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dcapps
septic tank
dcapps

I have a house on concrete slab that at some point years ago cement was poured over the front compartment of the septic tank that is cement leaving no excess to pump out the solid compartment . I would like to make the whole thing right but could use some advice

A. Spruce
Re: septic tank
A. Spruce

What advice is there to give, if you want access to something that is obstructed, don't you have to remove the obstruction?

The concrete obstruction will need to be cut/jack hammered and removed. The lid of the septic tank should be a few inches under the soil and protected, however DO NOT assume this, work extremely carefully until you know what the real situation is, adjust your methods accordingly, you do not want to damage the septic tank.

Clarence
Re: septic tank
Clarence

You may look at core drilling a hole in the top cover large enough for the clean out hose than install a plug that can be removed for later clean out.

ed21
Re: septic tank
ed21

Maybe I don't understand, but do you need to gain access to the septic tank from inside the house.
It sounds like multiple building and health codes were ignored.
I'm going out on a limb here, but abandoning the septic under the house and installing a new system is the only thing to do.

dj1
Re: septic tank
dj1

Quote: "do you need to gain access to the septic tank from inside the house."

- The way I understood it: the access to the opening of the tank for the purpose of pumping (most likely outside the house) was covered by new concrete sometime in the past. The poster is asking how to restore access.

Spruce's idea makes sense.

Quote: "It sounds like multiple building and health codes were ignored."

- you put it mildly.

Quote: "I'm going out on a limb here, but abandoning the septic under the house and installing a new system is the only thing to do."

- we don't know that, the poster didn't say the the tank is under the house. I think it's fair to assume it's in the yard. He also didn't say anything about the age and condition of the tank.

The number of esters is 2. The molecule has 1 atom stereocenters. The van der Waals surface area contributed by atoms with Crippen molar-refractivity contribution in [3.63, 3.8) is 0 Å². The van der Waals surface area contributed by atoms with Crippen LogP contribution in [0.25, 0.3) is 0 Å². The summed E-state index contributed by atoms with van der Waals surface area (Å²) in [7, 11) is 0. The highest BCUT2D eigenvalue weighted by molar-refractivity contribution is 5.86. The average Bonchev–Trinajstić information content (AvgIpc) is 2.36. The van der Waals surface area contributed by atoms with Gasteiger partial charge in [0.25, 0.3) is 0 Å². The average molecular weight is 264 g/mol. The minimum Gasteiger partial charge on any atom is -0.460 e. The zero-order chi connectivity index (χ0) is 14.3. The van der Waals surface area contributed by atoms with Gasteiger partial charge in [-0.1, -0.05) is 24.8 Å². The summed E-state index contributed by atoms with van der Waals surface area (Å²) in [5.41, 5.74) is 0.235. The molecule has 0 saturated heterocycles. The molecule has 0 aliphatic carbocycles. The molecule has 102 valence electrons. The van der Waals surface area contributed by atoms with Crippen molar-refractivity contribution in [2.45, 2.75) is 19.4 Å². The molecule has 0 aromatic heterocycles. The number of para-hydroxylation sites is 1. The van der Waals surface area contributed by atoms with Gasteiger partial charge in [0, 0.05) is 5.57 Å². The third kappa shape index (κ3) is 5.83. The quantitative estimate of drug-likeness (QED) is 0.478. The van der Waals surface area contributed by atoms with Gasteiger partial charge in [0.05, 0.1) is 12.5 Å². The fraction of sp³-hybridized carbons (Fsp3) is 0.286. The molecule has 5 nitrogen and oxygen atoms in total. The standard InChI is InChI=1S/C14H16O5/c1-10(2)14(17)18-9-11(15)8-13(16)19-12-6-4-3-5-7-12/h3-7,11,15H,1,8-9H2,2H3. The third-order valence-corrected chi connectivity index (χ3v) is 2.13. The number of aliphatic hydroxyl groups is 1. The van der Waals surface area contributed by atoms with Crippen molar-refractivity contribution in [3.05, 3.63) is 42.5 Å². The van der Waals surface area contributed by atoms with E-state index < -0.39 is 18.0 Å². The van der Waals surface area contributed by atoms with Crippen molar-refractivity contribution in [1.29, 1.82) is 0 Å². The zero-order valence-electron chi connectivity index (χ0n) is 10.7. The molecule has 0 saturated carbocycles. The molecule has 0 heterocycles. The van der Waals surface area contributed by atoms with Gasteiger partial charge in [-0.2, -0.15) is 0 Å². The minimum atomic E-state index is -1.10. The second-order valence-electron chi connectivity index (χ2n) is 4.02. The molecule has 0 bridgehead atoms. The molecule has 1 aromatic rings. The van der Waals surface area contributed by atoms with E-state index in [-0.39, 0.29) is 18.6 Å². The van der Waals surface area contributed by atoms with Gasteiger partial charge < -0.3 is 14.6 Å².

johnjh2o
Re: septic tank
johnjh2o

There should be a second opening on the other end of the tank.

dcapps
Re: septic tank
dcapps

there is a 2nd opening on the tank but the only excess is the hole in the tank wall that goes to the 1st compartment and can not get a 4in hose through it at some point yrs. ago they poured concrete on top of the 1st compartment excess lid

ed21
Re: septic tank
ed21

Still trying to understand. Why mention house slab? The slab that covers the tank access is there why? How big is it? Why can't that slab just be removed?

Mastercarpentry
Re: septic tank
Mastercarpentry

Open up the hole in the tank wall to accommodate the pump-out hose. That will not significantly affect the tank's operation since that hole is at the top of the separation wall. You may have to remove the entire lid over the second compartment to do that.

Also look into who covered the tank and when- if it was the last owner (or they knew about it) they can be made to pay for relocating the tank as it is a major code violation to do that. And now that you know about it, you cannot sell the house for purposes of habitation until it's moved or uncovered. Isn't home ownership a lovely dream?

Phil

Jack
Re: septic tank
Jack

Not sure about your area, but here the pumping company has to have access to the tank for inspection when pumping. Part of the process is to make sure baffles are in place and in good order. I would say you need to remove the concrete.

Jack

Mastercarpentry
Re: septic tank
Mastercarpentry

There's best practice and there's what you can get by with. My suggestion gets you by the problem for now (or until the tank needs pumping again) but eventually you're going to have to do a proper fix. If your first choice of pumping service won't go without a lid removal look for a cheaper one- there's usually a few around who will just pump it however they can and run. Some here do what we call "weekend pumping"; no permit and unlikely that the inspector will drive by asking questions. Not right but sometimes it's the better option for now.

My Mom's house came with a septic tank. years later they ran a sewer line down the street, but it was not required that you hooked in. Even more years later they changed the requirements so that you can no longer have a tank serviced; you must hook up to the sewer instead and now that cost is astronomical. Plus the sewer rates were rasied over this timeframe by over 400%- something they promised would never happen. Her system is OK and when it needs pumping I know who to call; we're not going to pay to tap in to the sewer as long as there's nothing wrong with the septic system. Thus it stays grandfathered in for the next buyer to deal with however they see fit. And it's now an asset as it keeps the water-sewer bill way down from what the neighbors who tapped in from the start have to pay. They can't go back to septic but they sure wish they could!

Phil

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